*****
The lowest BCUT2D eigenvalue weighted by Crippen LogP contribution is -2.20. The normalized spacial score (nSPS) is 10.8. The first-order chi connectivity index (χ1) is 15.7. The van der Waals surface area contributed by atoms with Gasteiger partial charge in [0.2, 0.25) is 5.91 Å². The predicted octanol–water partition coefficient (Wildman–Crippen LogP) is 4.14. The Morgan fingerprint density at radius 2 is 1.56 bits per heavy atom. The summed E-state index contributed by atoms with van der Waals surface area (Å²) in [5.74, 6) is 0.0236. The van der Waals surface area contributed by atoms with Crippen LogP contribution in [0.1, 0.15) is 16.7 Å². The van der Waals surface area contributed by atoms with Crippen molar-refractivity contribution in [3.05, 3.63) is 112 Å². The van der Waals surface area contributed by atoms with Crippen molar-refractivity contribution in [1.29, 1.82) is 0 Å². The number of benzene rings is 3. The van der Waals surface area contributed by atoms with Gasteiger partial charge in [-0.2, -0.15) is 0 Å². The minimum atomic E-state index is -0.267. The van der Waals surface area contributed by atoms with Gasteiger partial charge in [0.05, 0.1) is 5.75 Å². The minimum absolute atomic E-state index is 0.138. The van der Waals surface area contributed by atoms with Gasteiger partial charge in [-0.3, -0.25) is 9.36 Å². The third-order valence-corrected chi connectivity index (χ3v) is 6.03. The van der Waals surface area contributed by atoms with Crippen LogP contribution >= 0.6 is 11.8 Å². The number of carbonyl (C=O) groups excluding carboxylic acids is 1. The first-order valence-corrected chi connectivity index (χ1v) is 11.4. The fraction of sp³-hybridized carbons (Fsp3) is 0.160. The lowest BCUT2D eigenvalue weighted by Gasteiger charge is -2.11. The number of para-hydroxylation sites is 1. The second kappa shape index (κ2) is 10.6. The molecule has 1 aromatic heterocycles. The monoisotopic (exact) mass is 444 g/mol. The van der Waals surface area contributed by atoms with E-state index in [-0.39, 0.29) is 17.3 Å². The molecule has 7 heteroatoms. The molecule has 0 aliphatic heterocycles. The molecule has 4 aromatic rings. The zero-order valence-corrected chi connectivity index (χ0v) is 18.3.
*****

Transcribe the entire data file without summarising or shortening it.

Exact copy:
The lowest BCUT2D eigenvalue weighted by Crippen LogP contribution is -2.20. The normalized spacial score (nSPS) is 10.8. The first-order chi connectivity index (χ1) is 15.7. The van der Waals surface area contributed by atoms with Gasteiger partial charge in [0.2, 0.25) is 5.91 Å². The predicted octanol–water partition coefficient (Wildman–Crippen LogP) is 4.14. The Morgan fingerprint density at radius 2 is 1.56 bits per heavy atom. The summed E-state index contributed by atoms with van der Waals surface area (Å²) in [5.74, 6) is 0.0236. The van der Waals surface area contributed by atoms with Crippen LogP contribution in [0.1, 0.15) is 16.7 Å². The van der Waals surface area contributed by atoms with Crippen molar-refractivity contribution in [3.05, 3.63) is 112 Å². The van der Waals surface area contributed by atoms with Crippen molar-refractivity contribution in [1.29, 1.82) is 0 Å². The number of benzene rings is 3. The van der Waals surface area contributed by atoms with Gasteiger partial charge in [-0.2, -0.15) is 0 Å². The minimum atomic E-state index is -0.267. The van der Waals surface area contributed by atoms with Gasteiger partial charge in [0.05, 0.1) is 5.75 Å². The minimum absolute atomic E-state index is 0.138. The van der Waals surface area contributed by atoms with Gasteiger partial charge in [-0.3, -0.25) is 9.36 Å². The third-order valence-corrected chi connectivity index (χ3v) is 6.03. The van der Waals surface area contributed by atoms with Crippen LogP contribution >= 0.6 is 11.8 Å². The number of carbonyl (C=O) groups excluding carboxylic acids is 1. The first-order valence-corrected chi connectivity index (χ1v) is 11.4. The fraction of sp³-hybridized carbons (Fsp3) is 0.160. The lowest BCUT2D eigenvalue weighted by Gasteiger charge is -2.11. The number of para-hydroxylation sites is 1. The second kappa shape index (κ2) is 10.6. The molecule has 1 aromatic heterocycles. The monoisotopic (exact) mass is 444 g/mol. The van der Waals surface area contributed by atoms with E-state index in [-0.39, 0.29) is 17.3 Å². The molecule has 7 heteroatoms. The molecule has 0 aliphatic heterocycles. The molecule has 4 aromatic rings. The zero-order valence-corrected chi connectivity index (χ0v) is 18.3.